KPC News. March 7, 2021.

Editorial: Glick’s bill puts reasonable reins on governor

Last fall we reported that Indiana legislators were looking to rein in the emergency powers of the state’s governor.

At the time, Gov. Eric Holcomb’s emergency orders to combat COVID-19 had been in effect for eight months. They had restricted schools, businesses and public events in various ways.

State lawmakers believed those decisions should be made in partnership with 150 elected legislators, instead of by a single man or woman.

Now, it’s been a year since Holcomb took sole charge of protecting public health — much like other governors across the nation.

From all the ideas at the Statehouse, the power-sharing plan that emerged is Senate Bill 407, with our Sen. Sue Glick, R-LaGrange, as the lead author.

We think senators made a good choice when they passed Glick’s bill by a 38-8 vote on Feb. 23 and sent it to the House of Representatives for action.

We’ve come to see Glick as one of the best voices of reason in the Statehouse. If she’s upset about the balance of power between the governor and the Legislature, it’s probably for good reason.

The governor’s emergency powers never were intended for a year-long state of emergency such as the COVID-19 pandemic, Glick contends.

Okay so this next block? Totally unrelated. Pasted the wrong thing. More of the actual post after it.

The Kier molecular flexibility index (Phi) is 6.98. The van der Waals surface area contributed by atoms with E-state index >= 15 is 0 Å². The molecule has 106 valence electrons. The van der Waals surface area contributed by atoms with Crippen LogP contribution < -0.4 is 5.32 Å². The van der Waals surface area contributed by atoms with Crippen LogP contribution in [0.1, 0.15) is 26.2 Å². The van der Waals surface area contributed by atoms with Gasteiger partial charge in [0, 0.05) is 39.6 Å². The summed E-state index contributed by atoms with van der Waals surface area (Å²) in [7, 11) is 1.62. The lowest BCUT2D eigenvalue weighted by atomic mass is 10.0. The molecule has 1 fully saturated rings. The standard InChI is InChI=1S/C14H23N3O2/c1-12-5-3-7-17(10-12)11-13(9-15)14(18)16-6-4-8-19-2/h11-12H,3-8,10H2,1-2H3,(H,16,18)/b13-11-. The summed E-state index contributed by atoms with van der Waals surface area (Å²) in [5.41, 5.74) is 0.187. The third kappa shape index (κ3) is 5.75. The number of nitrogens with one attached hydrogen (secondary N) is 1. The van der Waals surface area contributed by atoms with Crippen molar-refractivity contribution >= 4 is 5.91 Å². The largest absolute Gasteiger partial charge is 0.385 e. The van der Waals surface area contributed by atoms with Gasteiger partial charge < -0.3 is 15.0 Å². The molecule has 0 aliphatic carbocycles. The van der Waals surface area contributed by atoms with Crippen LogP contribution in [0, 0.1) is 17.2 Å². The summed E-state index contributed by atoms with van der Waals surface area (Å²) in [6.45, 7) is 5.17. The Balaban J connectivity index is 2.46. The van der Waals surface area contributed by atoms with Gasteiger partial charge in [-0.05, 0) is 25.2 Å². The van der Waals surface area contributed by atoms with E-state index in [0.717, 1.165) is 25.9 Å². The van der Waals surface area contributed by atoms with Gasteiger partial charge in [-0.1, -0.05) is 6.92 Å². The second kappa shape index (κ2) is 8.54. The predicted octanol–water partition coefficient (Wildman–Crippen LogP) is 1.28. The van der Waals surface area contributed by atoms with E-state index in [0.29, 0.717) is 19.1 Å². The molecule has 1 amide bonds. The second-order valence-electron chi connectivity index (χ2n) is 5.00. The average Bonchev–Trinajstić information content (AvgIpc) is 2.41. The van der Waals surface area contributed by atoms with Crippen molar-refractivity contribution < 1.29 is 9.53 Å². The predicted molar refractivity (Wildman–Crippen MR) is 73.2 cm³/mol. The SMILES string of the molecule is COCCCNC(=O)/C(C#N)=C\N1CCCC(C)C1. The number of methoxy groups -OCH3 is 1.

Instead, those powers should allow the governor to act quickly in case of an immediate disaster such as a flood or tornado.

A year ago, the pandemic did require fast action. Maybe it shouldn’t have caught us with our guard down, but that’s what happened.

Glick’s bill would allow the governor to act alone for 30 days. However, he immediately would have to huddle with five top leaders of the Legislature — from both parties.

Glick’s proposed rules are a little more complex than this, but simply stated, a governor could not enforce emergency orders for longer than 60 days without approval of the Legislature.

During the second month, legislators could vote to continue an emergency order, terminate it, or do nothing and let it expire at the end of 60 days.

Most likely, some negotiation would occur as the governor tried to design an order that would meet the approval of legislators.

Over the past year, “I believe the real concern developed when there were decisions made to close down all of the economy of the state of Indiana,” Glick said at a recent public forum in Waterloo.

If legislators had been asked, she said, “We certainly would have had some input in the picking of winners and losers — which businesses could be open and which could not.”

There’s no guarantee that 150 legislators would make better decisions than Holcomb has made over the past year in fighting the pandemic.

On the other hand, there’s no guarantee that in the future we’ll have a governor who would act as responsibly as Holcomb.